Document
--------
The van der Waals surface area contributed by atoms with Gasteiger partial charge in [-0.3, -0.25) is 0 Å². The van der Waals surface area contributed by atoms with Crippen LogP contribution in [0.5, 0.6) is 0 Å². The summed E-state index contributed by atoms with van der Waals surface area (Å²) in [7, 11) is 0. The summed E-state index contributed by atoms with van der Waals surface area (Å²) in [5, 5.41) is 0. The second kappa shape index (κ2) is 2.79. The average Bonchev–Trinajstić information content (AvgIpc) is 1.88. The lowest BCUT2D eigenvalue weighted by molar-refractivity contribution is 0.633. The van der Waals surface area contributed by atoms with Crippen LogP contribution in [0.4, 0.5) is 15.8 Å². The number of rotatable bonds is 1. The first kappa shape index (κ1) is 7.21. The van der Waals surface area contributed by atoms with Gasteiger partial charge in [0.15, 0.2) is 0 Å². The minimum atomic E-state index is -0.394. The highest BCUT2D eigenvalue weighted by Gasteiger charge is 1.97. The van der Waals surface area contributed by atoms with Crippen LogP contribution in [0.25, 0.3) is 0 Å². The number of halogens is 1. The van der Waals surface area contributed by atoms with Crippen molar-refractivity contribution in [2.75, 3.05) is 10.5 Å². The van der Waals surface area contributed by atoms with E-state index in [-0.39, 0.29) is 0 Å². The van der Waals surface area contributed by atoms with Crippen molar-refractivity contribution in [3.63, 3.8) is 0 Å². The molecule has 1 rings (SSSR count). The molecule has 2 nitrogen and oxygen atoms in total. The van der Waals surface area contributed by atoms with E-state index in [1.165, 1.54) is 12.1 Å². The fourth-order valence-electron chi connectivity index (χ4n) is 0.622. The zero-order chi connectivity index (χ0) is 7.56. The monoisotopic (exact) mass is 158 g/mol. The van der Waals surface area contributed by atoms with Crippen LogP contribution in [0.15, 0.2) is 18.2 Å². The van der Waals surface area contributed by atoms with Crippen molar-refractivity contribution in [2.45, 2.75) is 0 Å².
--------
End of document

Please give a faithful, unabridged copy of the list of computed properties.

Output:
The van der Waals surface area contributed by atoms with Gasteiger partial charge in [-0.3, -0.25) is 0 Å². The van der Waals surface area contributed by atoms with Crippen LogP contribution in [0.5, 0.6) is 0 Å². The summed E-state index contributed by atoms with van der Waals surface area (Å²) in [7, 11) is 0. The summed E-state index contributed by atoms with van der Waals surface area (Å²) in [5, 5.41) is 0. The second kappa shape index (κ2) is 2.79. The average Bonchev–Trinajstić information content (AvgIpc) is 1.88. The lowest BCUT2D eigenvalue weighted by molar-refractivity contribution is 0.633. The van der Waals surface area contributed by atoms with Crippen LogP contribution in [0.4, 0.5) is 15.8 Å². The number of rotatable bonds is 1. The first kappa shape index (κ1) is 7.21. The van der Waals surface area contributed by atoms with Gasteiger partial charge in [0.15, 0.2) is 0 Å². The minimum atomic E-state index is -0.394. The highest BCUT2D eigenvalue weighted by Gasteiger charge is 1.97. The van der Waals surface area contributed by atoms with Crippen LogP contribution in [0.25, 0.3) is 0 Å². The number of halogens is 1. The van der Waals surface area contributed by atoms with Crippen molar-refractivity contribution in [2.75, 3.05) is 10.5 Å². The van der Waals surface area contributed by atoms with E-state index in [-0.39, 0.29) is 0 Å². The van der Waals surface area contributed by atoms with Crippen molar-refractivity contribution in [3.63, 3.8) is 0 Å². The molecule has 1 rings (SSSR count). The molecule has 2 nitrogen and oxygen atoms in total. The van der Waals surface area contributed by atoms with E-state index in [1.165, 1.54) is 12.1 Å². The fourth-order valence-electron chi connectivity index (χ4n) is 0.622. The zero-order chi connectivity index (χ0) is 7.56. The monoisotopic (exact) mass is 158 g/mol. The van der Waals surface area contributed by atoms with Crippen LogP contribution in [0.15, 0.2) is 18.2 Å². The van der Waals surface area contributed by atoms with Crippen molar-refractivity contribution in [2.45, 2.75) is 0 Å².